Bursae are small, slippery sacs of fluid that provide cushion and reduce friction for joint tissues, such as tendons. The body contains about 140 bursae,1 and when one becomes inflamed it is called bursitis. A few bursae are especially prone to bursitis, a condition that can cause swelling, pain, and stiffness at a joint.
This page describes which joints are most likely to be affected by bursitis and the specific bursae that may become inflamed.
See What Is a Bursa?
There are several bursae in the knee, and a few of them are particularly susceptible to bursitis. Knee bursitis symptoms vary depending on which bursa is affected.
A lime- or grapefruit-sized lump in front of the kneecap—just beneath the skin—may be a sign of prepatellar bursitis. When pressed, the lump may feel like a water balloon. The knee may also be tender, stiff, and painful.
When healthy, a prepatellar bursa reduces friction between the kneecap and skin. Frequent kneeling can irritate the prepatellar bursa and is often the cause of this type of bursitis. In addition, the prepatellar bursa is prone to septic bursitis,2 which requires urgent medical care.
Pes anserine bursitis
Symptoms of pes anserine bursitis typically include pain and swelling on the inside (medial side) of the knee, 2 or 3 inches below the knee joint. A healthy pes anserine bursa reduces friction between the shin’s tibia bone and the tendons of the hamstring muscles.
There are many possible causes of pes anserine bursitis, including tight hamstrings.
Symptoms of iliotibial bursitis include pain and swelling at the outside (lateral side) of the knee. A healthy iliotibial bursa reduces friction between the shin’s tibia bone and the iliotibial band (IT band), a thick, fibrous tissue that extends from the outer hip to just below the knee.
Iliotibial bursitis is associated with a tight IT band.3
Swelling at the tip of the elbow is the hallmark sign of bursitis in the olecranon bursa. This condition may also cause pain, tenderness, and joint stiffness.
The olecranon bursa reduces friction between the skin and the end of the forearm’s ulna bone, called the olecranon. Elbow bursitis is typically caused by repeatedly resting weight on the elbow. It has earned nicknames such as student’s elbow and miner’s elbow.
Like the prepatellar bursa in the knee, the olecranon bursa is prone to septic bursitis,2 which is caused by an infection and requires immediate medical care.
Swelling at the back of the heel or ankle can be a sign of bursitis. Two types of bursitis can affect the heel:
This type of bursitis is often associated with moderate- to high-impact activity. It may also be related to a foot or ankle problem, such as Achilles tendonitis or an abnormal bony growth at the back of the heel called a Haglund deformity. The retrocalcaneal bursa is located in between the heel bone and the Achilles tendon.
Subcutaneous calcaneal bursitis
A hard, red bump at the back of the heel may be a sign of bursitis in the subcutaneous calcaneal bursa. This bursa is located in between the Achilles tendon and the skin at the back of the heel. It often becomes inflamed when poorly-fitting shoes dig into the back of the heel.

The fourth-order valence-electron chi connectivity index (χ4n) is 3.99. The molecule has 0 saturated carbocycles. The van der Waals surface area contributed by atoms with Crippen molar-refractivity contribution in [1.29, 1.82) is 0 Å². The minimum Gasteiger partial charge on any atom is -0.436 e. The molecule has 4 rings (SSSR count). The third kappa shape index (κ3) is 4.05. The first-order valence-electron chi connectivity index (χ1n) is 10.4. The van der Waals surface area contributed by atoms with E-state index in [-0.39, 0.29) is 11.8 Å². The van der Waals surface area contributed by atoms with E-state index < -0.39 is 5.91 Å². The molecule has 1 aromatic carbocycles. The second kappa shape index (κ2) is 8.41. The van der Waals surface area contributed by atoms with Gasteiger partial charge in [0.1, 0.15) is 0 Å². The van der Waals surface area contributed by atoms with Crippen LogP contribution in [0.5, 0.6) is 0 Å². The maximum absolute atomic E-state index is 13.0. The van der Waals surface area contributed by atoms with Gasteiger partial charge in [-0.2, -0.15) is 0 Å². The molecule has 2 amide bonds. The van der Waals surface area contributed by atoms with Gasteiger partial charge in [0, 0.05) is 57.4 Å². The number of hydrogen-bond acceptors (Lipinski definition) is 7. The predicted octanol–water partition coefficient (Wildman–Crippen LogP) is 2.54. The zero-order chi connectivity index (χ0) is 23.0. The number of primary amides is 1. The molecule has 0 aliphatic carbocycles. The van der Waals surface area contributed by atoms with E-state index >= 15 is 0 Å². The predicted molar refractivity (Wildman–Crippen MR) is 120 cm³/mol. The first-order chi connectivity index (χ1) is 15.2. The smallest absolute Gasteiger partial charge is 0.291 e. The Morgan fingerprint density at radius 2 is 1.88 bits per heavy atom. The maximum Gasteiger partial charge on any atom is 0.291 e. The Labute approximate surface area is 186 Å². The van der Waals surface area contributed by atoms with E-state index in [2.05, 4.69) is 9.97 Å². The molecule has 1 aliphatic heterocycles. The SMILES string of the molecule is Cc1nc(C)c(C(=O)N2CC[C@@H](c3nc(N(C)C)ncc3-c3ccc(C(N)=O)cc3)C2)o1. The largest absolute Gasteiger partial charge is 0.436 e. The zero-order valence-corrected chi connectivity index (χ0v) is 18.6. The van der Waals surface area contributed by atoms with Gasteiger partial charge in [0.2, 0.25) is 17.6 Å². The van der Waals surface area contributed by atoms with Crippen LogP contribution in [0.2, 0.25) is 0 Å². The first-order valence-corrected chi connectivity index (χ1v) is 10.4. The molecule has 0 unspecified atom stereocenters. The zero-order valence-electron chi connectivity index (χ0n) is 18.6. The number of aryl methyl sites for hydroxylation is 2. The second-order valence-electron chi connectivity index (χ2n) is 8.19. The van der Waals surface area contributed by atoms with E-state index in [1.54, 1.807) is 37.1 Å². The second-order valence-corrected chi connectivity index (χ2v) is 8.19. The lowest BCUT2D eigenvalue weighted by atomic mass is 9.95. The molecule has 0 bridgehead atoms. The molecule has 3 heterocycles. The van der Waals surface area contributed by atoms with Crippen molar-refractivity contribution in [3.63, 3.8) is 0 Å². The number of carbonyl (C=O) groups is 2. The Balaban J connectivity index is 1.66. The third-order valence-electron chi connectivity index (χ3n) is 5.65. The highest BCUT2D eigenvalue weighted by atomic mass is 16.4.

Shoulder bursitis is closely associated with a condition called shoulder impingement syndrome. The shoulder’s bursa, along with tendons and other soft tissue, is sandwiched in between the shoulder’s ball-and-socket joint and another bone called the acromion. (The acromion is an extension of the scapula bone). The bursa may become pinched when raising the arm.
While shoulder bursitis has many potential causes, it is often associated with people who engage in repeated overhead motion, such as swimmers, baseball pitchers, carpenters, and painters. Side-sleeping on the affected shoulder puts extra pressure on the bursa and may trigger pain.
Two bursae in the hip are especially prone to hip bursitis: the trochanteric bursa and the iliopsoas bursa. Both conditions may be referred to as hip bursitis and involve similar steps for diagnosis and treatment.
Pain and tenderness where the upper thigh curves outward can be a sign of trochanteric bursitis. This type of hip bursitis is often associated with a condition called greater trochanter pain syndrome.
The greater trochanter is the bony knob near the top of the thigh bone (femur). The trochanteric bursa is located over this bony knob. It provides a cushion and reduces friction between the bone’s surface and the soft tissue (Iliotibial band) that runs over it during hip and knee movement. This type of hip bursitis may be associated with spending a lot of time sitting, a tight iliotibial band, weak gluteal muscles, or a fall or other impact injury to the hip.
Read more about IT Band Syndrome Causes and Risk Factors on Sports-health.com.
Pain at the front of the hip and/or groin area may be a sign of iliopsoas bursitis. The iliopsoas bursa is located near the groin, under the iliopsoas muscle. While this type of bursitis can affect anyone, it tends to develop in athletes and other people who work out regularly or have tight hip muscles.
Bursitis in any joint can become chronic if it is left untreated. A doctor can accurately diagnose bursitis and recommend treatments and preventative strategies.